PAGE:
By Bethany Broadwell
Kyle Glozier’s passage into adulthood includes plenty of the high points associated with his age. From his high school senior trip to the Cedar Point Amusement Park to his West Greene High School graduation ceremony to his first semester at Temple University, Glozier has learned some extraordinary lessons about the tenacity it takes to secure disability rights in the course of reaching these milestones. Glozier is maturing as an advocate, and his growing realm of experience can only further his leadership skills.
When he spoke at the Democratic National Convention in 2000, Glozier addressed the importance of people with disabilities participating in communities and getting quality educations. “Without money or federal legislation that guarantees services in the community, I may not be able to make my dreams come true,” Glozier informed the spectators. “My future will either be living the American dream just like anyone else, or it could be my nightmare.”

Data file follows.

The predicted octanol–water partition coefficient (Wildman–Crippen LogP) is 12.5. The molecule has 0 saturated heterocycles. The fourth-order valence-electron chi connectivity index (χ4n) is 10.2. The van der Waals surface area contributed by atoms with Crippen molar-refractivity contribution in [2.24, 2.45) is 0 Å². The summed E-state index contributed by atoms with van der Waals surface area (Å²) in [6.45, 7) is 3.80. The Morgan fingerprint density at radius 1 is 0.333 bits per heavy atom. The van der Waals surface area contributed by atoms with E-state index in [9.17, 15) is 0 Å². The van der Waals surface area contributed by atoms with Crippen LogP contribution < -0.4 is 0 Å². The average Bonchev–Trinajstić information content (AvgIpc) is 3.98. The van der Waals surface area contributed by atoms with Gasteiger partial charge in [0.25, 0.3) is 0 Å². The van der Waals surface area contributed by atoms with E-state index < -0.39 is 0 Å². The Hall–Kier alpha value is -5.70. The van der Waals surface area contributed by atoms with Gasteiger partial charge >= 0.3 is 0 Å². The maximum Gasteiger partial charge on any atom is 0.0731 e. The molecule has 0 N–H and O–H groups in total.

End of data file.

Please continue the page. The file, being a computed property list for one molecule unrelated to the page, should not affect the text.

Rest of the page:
Glozier, who has set his sights on becoming the first United States President with cerebral palsy, was brave enough to testify before the U.S. Congress in 2000 about the absolute necessity of the Americans with Disabilities Act. He was hardly intimidated that celebrity Clint Eastwood, who also owned a public accommodation, had issued